But, Wood Mackenzie’s surveys suggests the top three approaches towards cost reduction expected in 2017 are expected to be the same as last year’s: retendering new contracts, renegotiating existing contracts, and deferring or canceling projects, a view shared by operators and the supply chain.

The tendering process itself is under review from another industry efficiency initiative, with a set of guidelines produced and published last year. According to Oil & Gas UK, analysis of previous tenders from four contractors was carried out and identified a potential saving of $30.5 million (£25 million), or 12-15%, on the cost of industry tender response development.

“Despite the messages from the top of many operators and great examples of innovative and collaborative ways of working, the practitioners we surveyed still placed significant emphasis on what are essentially tactical measures,” Tidey says.

Such measures are not long-term, warns Wood Mackenzie. “Achieving sustainable cost reductions requires a concerted focus on the cost agenda and a willingness to make fundamental changes to ways of working, both within a business and with its supply chain,” Tidey says.

So, why is it so hard for companies to make sustainable cost reductions? For the most part, the focus falls on business structures and cultures, Wood Mackenzie says.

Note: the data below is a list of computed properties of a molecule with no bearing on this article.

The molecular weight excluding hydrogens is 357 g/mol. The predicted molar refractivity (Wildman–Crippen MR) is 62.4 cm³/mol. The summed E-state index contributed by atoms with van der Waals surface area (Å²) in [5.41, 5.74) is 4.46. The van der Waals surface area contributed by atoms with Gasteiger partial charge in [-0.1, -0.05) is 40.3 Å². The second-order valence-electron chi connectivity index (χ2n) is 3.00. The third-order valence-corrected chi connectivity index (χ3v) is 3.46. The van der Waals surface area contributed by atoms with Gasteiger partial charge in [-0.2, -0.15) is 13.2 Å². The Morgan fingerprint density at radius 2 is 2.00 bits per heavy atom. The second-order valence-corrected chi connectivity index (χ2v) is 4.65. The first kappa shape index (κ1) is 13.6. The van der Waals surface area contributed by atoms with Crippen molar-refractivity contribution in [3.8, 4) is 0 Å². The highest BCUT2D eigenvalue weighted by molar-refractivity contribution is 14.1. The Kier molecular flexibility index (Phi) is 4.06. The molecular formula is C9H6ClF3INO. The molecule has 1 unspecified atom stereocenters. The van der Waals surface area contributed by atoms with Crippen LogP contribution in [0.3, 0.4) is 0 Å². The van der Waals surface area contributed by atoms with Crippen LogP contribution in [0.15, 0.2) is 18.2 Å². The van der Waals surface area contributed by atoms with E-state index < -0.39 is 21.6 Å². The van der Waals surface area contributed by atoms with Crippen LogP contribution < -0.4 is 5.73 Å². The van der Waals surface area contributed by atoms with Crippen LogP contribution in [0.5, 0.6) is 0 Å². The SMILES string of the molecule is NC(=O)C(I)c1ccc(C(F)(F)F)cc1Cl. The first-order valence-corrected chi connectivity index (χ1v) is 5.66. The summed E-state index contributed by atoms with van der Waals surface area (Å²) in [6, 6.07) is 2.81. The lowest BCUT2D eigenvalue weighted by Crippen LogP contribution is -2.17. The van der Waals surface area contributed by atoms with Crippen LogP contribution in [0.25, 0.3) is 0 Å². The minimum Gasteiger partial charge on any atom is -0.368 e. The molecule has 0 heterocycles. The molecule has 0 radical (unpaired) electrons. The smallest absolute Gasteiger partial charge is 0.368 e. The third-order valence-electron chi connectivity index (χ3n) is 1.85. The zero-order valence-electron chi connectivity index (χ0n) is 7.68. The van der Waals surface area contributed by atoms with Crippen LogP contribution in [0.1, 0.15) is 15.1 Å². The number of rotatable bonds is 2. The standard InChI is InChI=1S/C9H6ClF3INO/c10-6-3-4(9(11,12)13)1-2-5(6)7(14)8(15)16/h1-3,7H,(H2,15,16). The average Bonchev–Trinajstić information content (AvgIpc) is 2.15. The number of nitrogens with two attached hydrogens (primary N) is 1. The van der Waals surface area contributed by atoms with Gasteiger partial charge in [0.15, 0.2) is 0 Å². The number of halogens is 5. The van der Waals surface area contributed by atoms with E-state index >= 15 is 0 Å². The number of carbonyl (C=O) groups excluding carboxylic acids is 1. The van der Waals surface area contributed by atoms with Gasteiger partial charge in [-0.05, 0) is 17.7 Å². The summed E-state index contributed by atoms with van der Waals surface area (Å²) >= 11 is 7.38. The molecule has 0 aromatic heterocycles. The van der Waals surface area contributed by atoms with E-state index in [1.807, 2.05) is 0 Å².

“Many businesses lack the detailed financial, operational and headcount data to really understand where to target cost reductions and operational changes needed to deliver results,” the firm says.

“There is a cultural element in the industry. People think about capex and how long to peak production. Opex is over 15 years, but irrelevant. It’s fine if you’re looking at just a project, but not a business,” Tidey says. Indeed, to address cultural challenges in the upstream business, some firms are moving downstream execs across, he says.

Wood Mackenzie says that cost efficiency should be hardwired into performance management, driven from the top and reinforced with clear KPIs (key performance indicators), targets and incentives. Operators should work together across basins more, and not just sharing helicopters or supply vessels. This could be on enhanced/improved oil recovery, drilling rigs and infrastructure for stranded gas.

Procurement and supply chain optimization should also be looked at across the asset life cycle, Wood Mackenzie says. While a lot has been said on this front, more needs to be done, according to the firm. Finally, cost reduction programs should be risk assessed, it adds, so that individual initiatives and the whole program are understood.